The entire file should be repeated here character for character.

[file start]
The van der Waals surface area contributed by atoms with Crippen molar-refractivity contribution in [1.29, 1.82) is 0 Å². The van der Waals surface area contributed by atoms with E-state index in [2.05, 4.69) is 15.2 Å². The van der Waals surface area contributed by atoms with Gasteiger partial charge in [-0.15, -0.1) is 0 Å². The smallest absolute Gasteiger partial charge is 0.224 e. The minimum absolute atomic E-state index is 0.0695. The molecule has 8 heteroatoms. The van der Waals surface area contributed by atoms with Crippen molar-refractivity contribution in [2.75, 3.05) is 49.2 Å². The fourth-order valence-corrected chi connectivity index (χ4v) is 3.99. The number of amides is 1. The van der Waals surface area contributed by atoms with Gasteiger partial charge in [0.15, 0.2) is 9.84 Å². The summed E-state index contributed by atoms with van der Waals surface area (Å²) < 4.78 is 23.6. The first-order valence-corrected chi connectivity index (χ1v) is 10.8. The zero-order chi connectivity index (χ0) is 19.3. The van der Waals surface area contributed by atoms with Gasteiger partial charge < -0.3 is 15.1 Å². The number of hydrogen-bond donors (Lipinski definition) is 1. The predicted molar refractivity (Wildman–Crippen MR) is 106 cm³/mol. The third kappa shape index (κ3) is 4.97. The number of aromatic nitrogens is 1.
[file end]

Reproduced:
The van der Waals surface area contributed by atoms with Crippen molar-refractivity contribution in [1.29, 1.82) is 0 Å². The van der Waals surface area contributed by atoms with E-state index in [2.05, 4.69) is 15.2 Å². The van der Waals surface area contributed by atoms with Gasteiger partial charge in [-0.15, -0.1) is 0 Å². The smallest absolute Gasteiger partial charge is 0.224 e. The minimum absolute atomic E-state index is 0.0695. The molecule has 8 heteroatoms. The van der Waals surface area contributed by atoms with Crippen molar-refractivity contribution in [2.75, 3.05) is 49.2 Å². The fourth-order valence-corrected chi connectivity index (χ4v) is 3.99. The number of amides is 1. The van der Waals surface area contributed by atoms with Gasteiger partial charge in [0.15, 0.2) is 9.84 Å². The summed E-state index contributed by atoms with van der Waals surface area (Å²) < 4.78 is 23.6. The first-order valence-corrected chi connectivity index (χ1v) is 10.8. The zero-order chi connectivity index (χ0) is 19.3. The van der Waals surface area contributed by atoms with Gasteiger partial charge < -0.3 is 15.1 Å². The number of hydrogen-bond donors (Lipinski definition) is 1. The predicted molar refractivity (Wildman–Crippen MR) is 106 cm³/mol. The third kappa shape index (κ3) is 4.97. The number of aromatic nitrogens is 1.